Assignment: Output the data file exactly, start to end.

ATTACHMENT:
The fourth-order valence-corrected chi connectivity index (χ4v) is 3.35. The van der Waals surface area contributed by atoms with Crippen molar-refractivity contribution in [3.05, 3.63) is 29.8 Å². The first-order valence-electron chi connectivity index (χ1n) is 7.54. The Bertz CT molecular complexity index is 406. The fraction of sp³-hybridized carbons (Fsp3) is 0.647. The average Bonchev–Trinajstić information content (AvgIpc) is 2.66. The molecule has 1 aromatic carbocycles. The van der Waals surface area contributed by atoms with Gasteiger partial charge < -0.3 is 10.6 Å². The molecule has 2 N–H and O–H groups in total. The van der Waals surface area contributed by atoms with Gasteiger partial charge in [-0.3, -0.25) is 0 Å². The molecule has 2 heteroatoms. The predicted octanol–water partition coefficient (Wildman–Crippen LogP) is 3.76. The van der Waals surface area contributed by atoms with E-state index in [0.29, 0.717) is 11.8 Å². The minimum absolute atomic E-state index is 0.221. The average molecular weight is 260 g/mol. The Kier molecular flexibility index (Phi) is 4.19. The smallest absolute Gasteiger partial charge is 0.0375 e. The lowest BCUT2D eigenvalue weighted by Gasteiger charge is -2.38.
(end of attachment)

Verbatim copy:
The fourth-order valence-corrected chi connectivity index (χ4v) is 3.35. The van der Waals surface area contributed by atoms with Crippen molar-refractivity contribution in [3.05, 3.63) is 29.8 Å². The first-order valence-electron chi connectivity index (χ1n) is 7.54. The Bertz CT molecular complexity index is 406. The fraction of sp³-hybridized carbons (Fsp3) is 0.647. The average Bonchev–Trinajstić information content (AvgIpc) is 2.66. The molecule has 1 aromatic carbocycles. The van der Waals surface area contributed by atoms with Gasteiger partial charge < -0.3 is 10.6 Å². The molecule has 2 N–H and O–H groups in total. The van der Waals surface area contributed by atoms with Gasteiger partial charge in [-0.3, -0.25) is 0 Å². The molecule has 2 heteroatoms. The predicted octanol–water partition coefficient (Wildman–Crippen LogP) is 3.76. The van der Waals surface area contributed by atoms with E-state index in [0.29, 0.717) is 11.8 Å². The minimum absolute atomic E-state index is 0.221. The average molecular weight is 260 g/mol. The Kier molecular flexibility index (Phi) is 4.19. The smallest absolute Gasteiger partial charge is 0.0375 e. The lowest BCUT2D eigenvalue weighted by Gasteiger charge is -2.38.